Smarter Balanced is conducting a Field Test from March 25 – June 6, 2014 (on request, an optional makeup week is available June 9-13). The Field Test is a practice run of the assessment system that helps ensure that test questions are accurate and fair for all students. It also gives teachers and schools a chance to gauge their readiness in advance of the first operational assessment in spring 2015. All 22 Governing States are participating in the Field Test.
Student and School Participation
More than three million students in grades 3-8 and 11—along with a small sample of students in grades 9 and 10—are participating in the Field Test. Administered online, the Field Test closely resembles the summative assessment that students will participate in during the spring of 2015.
Most students will complete a test in one subject: either English language arts/literacy or mathematics. While the Smarter Balanced assessment is untimed, each subject area is expected to take 2.5 to 4 hours to complete. Schools may administer the Field Test over multiple days. Because questions may be revised or dropped after the Field Test, students will not receive scores.
Each Smarter Balanced state individually determined how schools and students would be selected to take the Field Test. In some states, only a representative sample of students are participating—10 percent of students for each subject area. In others, the Field Test is being administered more broadly. For additional information about Smarter Balanced in your state, contact your state education agency.
An Essential Step in Test Development
The Field Test represents a major milestone toward developing next-generation assessments. It serves several important purposes.
- Quality Assurance: The Field Test evaluates the performance of more than 20,000 assessment items and performance tasks—as well as the performance of the online testing system. For test developers, the Field Test shows which questions work well and which ones need to be improved so that they contribute to a fair and accurate assessment of student achievement.
- Achievement Standards: Data from the Field Test will allow Smarter Balanced to set preliminary achievement standards in summer 2014. These achievement standards will indicate whether or not students are on track to achieve college and career readiness in English language arts/literacy and mathematics.
- Test Administration: For member states, the Field Test provides an opportunity to make sure technology systems and administration logistics are ready for implementation of the assessment system in the 2014-15 school year. To assist schools, a Test Administration Manual is available on the Smarter Balanced Field Test Portal.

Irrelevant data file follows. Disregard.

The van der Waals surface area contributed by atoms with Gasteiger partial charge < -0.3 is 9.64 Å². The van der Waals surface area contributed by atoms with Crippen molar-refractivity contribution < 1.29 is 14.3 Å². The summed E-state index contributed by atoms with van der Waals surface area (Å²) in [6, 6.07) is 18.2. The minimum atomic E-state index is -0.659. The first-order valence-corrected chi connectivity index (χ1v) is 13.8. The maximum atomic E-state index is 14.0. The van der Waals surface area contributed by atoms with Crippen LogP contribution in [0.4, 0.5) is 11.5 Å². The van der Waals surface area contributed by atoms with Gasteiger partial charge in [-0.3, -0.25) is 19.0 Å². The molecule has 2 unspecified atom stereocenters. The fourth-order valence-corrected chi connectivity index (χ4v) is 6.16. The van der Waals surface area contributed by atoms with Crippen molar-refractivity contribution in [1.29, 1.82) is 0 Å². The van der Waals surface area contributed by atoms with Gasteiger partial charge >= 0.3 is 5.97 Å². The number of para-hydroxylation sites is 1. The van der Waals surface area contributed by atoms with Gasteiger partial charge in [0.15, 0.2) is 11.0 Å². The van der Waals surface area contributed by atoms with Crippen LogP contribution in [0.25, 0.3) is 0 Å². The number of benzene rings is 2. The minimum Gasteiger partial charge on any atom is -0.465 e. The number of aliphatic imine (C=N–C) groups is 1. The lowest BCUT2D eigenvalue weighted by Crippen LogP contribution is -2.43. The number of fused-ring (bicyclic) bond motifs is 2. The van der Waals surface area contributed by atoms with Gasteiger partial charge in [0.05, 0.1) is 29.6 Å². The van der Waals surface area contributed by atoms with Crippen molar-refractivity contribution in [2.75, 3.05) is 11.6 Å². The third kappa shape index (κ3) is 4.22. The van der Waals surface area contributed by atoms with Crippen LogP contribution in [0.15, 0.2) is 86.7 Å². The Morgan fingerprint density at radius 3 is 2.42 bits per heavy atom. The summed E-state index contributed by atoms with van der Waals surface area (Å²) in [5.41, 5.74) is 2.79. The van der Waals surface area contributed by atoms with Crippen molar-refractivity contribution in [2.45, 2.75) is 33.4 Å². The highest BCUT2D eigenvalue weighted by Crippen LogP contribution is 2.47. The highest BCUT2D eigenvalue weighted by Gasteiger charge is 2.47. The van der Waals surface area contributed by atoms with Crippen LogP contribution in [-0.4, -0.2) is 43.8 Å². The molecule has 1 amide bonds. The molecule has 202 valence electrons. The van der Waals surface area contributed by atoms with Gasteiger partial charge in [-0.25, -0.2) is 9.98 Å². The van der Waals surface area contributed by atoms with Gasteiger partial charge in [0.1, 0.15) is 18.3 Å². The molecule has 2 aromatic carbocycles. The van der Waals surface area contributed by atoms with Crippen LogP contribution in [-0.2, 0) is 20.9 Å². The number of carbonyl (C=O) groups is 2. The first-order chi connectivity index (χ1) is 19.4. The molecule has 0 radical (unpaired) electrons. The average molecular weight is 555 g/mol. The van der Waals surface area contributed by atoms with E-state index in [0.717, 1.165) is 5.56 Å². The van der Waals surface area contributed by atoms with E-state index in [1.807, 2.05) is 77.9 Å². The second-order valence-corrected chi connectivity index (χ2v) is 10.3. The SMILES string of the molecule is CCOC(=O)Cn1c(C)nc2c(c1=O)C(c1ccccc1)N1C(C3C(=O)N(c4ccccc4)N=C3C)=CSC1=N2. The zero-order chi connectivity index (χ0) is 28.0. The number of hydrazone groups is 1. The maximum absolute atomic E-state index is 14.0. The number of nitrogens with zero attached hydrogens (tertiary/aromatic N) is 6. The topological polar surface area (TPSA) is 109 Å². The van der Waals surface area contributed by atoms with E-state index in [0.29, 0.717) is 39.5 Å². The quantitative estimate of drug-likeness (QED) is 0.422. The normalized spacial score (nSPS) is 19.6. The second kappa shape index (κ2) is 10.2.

Designed for All Students
Smarter Balanced is committed to producing assessments that are accurate and fair for all students. The Consortium has developed usability, accessibility, and accommodation features to ensure that students have a positive and productive assessment experience that generates fair and accurate estimates of each student’s achievement. All usability, accessibility and accommodation features are available for students in the Field Test, consistent with the Smarter Balanced Usability, Accessibility, and Accommodation Guidelines. Further, students with disabilities, English language learners, and English language learners with disabilities are included among Field Test participants.
Developed with Educators
The Field Test represents one of the final stages in a lengthy development process to ensure that the Smarter Balanced Assessment System measures the depth and breadth of the Common Core State Standards. Over the past two years, working with K-12 teachers and higher education faculty, Smarter Balanced developed, reviewed, and tested thousands of assessment items and performance tasks.
In 2013, Smarter Balanced conducted a Pilot Test of a smaller number of assessment items in a sample of schools across the country. Information from the Pilot Test informed the development of additional assessment items and performance tasks, accessibility options and accommodations, and the design of the test interface.